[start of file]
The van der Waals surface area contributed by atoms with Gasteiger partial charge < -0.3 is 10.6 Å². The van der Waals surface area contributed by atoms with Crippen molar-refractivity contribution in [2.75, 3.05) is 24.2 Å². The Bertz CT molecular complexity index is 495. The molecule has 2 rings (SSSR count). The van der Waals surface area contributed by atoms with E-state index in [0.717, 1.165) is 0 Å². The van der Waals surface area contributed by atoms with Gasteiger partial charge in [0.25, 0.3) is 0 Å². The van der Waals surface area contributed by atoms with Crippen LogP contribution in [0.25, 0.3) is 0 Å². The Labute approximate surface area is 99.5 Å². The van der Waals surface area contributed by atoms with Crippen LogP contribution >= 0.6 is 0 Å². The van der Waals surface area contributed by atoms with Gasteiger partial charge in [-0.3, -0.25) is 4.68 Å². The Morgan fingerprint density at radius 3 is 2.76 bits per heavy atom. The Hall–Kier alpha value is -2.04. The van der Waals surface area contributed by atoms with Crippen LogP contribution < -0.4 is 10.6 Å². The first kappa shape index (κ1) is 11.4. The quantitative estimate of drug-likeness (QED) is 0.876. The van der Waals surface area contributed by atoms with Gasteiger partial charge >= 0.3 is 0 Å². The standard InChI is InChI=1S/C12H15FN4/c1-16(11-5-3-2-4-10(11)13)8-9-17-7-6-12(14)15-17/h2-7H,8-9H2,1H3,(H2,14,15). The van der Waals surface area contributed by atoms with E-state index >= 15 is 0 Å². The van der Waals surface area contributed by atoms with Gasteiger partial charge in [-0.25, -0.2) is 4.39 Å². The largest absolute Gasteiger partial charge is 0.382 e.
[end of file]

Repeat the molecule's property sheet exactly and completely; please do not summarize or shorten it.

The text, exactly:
The van der Waals surface area contributed by atoms with Gasteiger partial charge < -0.3 is 10.6 Å². The van der Waals surface area contributed by atoms with Crippen molar-refractivity contribution in [2.75, 3.05) is 24.2 Å². The Bertz CT molecular complexity index is 495. The molecule has 2 rings (SSSR count). The van der Waals surface area contributed by atoms with E-state index in [0.717, 1.165) is 0 Å². The van der Waals surface area contributed by atoms with Gasteiger partial charge in [0.25, 0.3) is 0 Å². The van der Waals surface area contributed by atoms with Crippen LogP contribution in [0.25, 0.3) is 0 Å². The Labute approximate surface area is 99.5 Å². The van der Waals surface area contributed by atoms with Crippen LogP contribution >= 0.6 is 0 Å². The van der Waals surface area contributed by atoms with Gasteiger partial charge in [-0.3, -0.25) is 4.68 Å². The Morgan fingerprint density at radius 3 is 2.76 bits per heavy atom. The Hall–Kier alpha value is -2.04. The van der Waals surface area contributed by atoms with Crippen LogP contribution < -0.4 is 10.6 Å². The first kappa shape index (κ1) is 11.4. The quantitative estimate of drug-likeness (QED) is 0.876. The van der Waals surface area contributed by atoms with Gasteiger partial charge >= 0.3 is 0 Å². The standard InChI is InChI=1S/C12H15FN4/c1-16(11-5-3-2-4-10(11)13)8-9-17-7-6-12(14)15-17/h2-7H,8-9H2,1H3,(H2,14,15). The van der Waals surface area contributed by atoms with E-state index >= 15 is 0 Å². The van der Waals surface area contributed by atoms with Gasteiger partial charge in [-0.25, -0.2) is 4.39 Å². The largest absolute Gasteiger partial charge is 0.382 e.